Croatia's Krk LNG terminal meets environmental requirements
ZAGREB, (Reuters) - A planned liquefied natural gas (LNG) terminal on the island of Krk in the northern Adriatic meets environmental requirements, the company leading the project said.
"The energy and environmental protection ministry made a decision that the terminal is acceptable for the environment. The decision is based on an environmental impact study completed this year," Croatia's LNG Hrvatska said on its website.
A final investment decision is expected before the end of June. Croatia plans, with help of the European Union funds, to build a floating LNG terminal to begin operations in 2020. Some municipalities and environmentalist groups oppose the plan, arguing it could damage the environment and hurt tourism.
The government is devising a special law to speed up work on the terminal which over time could develop, depending on demand, into a land-based facility. The terminal is part of EU efforts to diversify away from Russian energy imports. Brussels has pledged to provide 101.4 million euros ($125 million) or 28 percent of the value of the project. Initial annual capacity is planned at 2.6 billion cubic metres (bcm) which is roughly Croatia's annual consumption.
Croatia produces around a half of its gas consumption and the terminal would also supply central and eastern European countries. Between now and the end of June, Croatia plans to strike agreements with several, mostly foreign, firms on using the terminal's capacity and to complete a financing plan with potential investors. In early March, opponents to the terminal staged a protest in the city of Rijeka and said they would apply all legal means to block the project, but their further possible steps are still unclear.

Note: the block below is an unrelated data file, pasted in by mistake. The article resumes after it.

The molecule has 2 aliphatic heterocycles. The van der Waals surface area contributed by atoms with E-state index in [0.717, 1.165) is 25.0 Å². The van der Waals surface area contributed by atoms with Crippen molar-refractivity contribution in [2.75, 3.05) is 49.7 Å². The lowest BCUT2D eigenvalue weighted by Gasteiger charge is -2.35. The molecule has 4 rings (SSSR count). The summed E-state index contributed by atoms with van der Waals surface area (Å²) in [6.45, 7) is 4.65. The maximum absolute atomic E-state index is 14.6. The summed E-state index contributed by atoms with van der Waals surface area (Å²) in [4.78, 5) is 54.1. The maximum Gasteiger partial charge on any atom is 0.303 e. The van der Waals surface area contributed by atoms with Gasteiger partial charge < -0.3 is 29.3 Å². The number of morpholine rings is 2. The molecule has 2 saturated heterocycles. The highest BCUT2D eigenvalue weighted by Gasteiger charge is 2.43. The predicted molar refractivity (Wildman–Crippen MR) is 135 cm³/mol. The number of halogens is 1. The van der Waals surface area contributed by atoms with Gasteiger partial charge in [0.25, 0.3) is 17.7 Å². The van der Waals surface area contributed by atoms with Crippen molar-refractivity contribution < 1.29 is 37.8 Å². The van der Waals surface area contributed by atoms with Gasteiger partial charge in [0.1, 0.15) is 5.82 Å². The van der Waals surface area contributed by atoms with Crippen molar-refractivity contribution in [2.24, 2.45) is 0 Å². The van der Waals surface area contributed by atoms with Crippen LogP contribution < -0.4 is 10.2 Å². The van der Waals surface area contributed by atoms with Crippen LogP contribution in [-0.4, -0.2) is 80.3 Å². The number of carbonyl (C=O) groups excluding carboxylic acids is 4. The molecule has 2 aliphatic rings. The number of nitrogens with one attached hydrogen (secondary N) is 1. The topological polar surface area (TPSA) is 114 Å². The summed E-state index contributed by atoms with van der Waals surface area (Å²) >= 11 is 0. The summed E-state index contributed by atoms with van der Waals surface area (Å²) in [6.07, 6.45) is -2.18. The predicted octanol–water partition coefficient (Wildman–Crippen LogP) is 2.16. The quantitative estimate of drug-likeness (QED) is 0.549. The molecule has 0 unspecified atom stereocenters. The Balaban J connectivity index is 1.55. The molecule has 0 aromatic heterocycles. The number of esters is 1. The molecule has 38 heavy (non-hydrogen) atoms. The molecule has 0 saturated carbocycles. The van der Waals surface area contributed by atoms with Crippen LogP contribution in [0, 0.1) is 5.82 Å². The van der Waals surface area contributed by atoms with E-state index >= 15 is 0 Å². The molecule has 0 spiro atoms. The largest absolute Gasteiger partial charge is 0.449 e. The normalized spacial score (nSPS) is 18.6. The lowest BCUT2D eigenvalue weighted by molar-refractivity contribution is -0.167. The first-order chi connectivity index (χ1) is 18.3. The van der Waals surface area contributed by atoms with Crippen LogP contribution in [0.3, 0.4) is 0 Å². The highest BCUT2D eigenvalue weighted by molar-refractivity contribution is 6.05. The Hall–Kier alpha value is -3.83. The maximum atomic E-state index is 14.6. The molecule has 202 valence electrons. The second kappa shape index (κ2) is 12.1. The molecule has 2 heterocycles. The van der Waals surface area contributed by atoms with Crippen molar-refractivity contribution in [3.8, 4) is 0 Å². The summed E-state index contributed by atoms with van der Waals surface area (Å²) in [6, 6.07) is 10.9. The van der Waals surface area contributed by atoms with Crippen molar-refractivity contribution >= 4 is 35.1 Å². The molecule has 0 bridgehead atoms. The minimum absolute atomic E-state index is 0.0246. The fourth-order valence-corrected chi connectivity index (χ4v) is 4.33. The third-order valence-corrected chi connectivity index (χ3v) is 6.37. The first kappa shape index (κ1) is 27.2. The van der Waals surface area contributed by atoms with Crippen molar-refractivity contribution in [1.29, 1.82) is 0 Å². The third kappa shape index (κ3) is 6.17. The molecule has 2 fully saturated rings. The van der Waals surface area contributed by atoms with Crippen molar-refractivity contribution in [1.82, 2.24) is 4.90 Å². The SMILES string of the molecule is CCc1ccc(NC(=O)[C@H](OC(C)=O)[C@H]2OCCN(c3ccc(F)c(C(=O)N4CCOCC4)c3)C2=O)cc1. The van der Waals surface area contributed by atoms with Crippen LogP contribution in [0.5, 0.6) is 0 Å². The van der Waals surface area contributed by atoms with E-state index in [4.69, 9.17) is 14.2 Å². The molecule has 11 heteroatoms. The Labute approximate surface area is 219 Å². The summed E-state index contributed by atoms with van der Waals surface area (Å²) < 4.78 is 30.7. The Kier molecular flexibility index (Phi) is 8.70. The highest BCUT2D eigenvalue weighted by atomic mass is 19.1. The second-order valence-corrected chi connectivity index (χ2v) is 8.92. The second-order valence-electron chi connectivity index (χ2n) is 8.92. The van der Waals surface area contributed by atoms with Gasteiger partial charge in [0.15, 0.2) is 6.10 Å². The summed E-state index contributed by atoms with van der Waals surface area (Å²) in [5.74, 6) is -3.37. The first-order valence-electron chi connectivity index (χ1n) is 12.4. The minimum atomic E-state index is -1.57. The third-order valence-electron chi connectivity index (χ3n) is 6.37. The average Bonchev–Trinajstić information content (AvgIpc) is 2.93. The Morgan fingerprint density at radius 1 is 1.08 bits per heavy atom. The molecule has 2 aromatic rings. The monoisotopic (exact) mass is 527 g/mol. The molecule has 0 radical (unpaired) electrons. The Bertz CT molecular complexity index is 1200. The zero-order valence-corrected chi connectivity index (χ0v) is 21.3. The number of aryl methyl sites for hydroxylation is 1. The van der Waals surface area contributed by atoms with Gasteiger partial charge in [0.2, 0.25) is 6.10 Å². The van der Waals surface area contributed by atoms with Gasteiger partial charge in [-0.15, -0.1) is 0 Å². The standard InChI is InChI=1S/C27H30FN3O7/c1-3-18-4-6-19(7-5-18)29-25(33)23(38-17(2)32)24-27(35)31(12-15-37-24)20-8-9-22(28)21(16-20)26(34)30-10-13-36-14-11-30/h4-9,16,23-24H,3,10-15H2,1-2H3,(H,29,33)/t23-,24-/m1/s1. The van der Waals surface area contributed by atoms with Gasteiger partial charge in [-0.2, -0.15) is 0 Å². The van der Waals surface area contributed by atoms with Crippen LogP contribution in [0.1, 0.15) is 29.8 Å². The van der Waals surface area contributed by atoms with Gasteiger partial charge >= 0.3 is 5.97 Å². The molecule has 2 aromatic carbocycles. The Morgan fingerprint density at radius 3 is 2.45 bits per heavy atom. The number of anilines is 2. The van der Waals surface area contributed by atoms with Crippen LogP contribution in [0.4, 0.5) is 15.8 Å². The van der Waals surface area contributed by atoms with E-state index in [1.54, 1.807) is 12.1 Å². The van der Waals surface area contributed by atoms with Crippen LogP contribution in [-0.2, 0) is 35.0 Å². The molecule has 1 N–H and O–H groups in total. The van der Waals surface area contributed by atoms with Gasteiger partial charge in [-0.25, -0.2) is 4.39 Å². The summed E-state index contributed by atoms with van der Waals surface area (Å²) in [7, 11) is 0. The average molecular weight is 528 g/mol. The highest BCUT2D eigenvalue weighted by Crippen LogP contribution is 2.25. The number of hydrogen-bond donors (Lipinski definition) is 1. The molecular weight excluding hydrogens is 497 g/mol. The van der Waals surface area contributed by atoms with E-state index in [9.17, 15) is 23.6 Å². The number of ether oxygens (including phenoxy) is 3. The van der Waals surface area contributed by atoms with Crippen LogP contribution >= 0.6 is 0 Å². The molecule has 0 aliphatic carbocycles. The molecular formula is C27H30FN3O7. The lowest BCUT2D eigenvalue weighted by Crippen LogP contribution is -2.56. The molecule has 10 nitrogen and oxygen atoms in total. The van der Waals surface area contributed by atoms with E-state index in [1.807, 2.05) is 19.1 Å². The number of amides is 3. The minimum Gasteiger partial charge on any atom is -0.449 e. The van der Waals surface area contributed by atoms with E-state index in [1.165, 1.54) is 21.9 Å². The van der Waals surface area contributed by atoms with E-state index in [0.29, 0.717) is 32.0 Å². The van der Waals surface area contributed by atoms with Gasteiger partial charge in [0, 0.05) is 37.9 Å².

($1 = 0.8118 euros) (Reporting by Igor Ilic; editing by Jason Neely)
The US Energy Information Administration (EIA) reported in April that the US set records for natural gas production in 2017.
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Russia aims to ally with Qatar in LNG competition with Australia and other LNG-exporting majors over the coming years.
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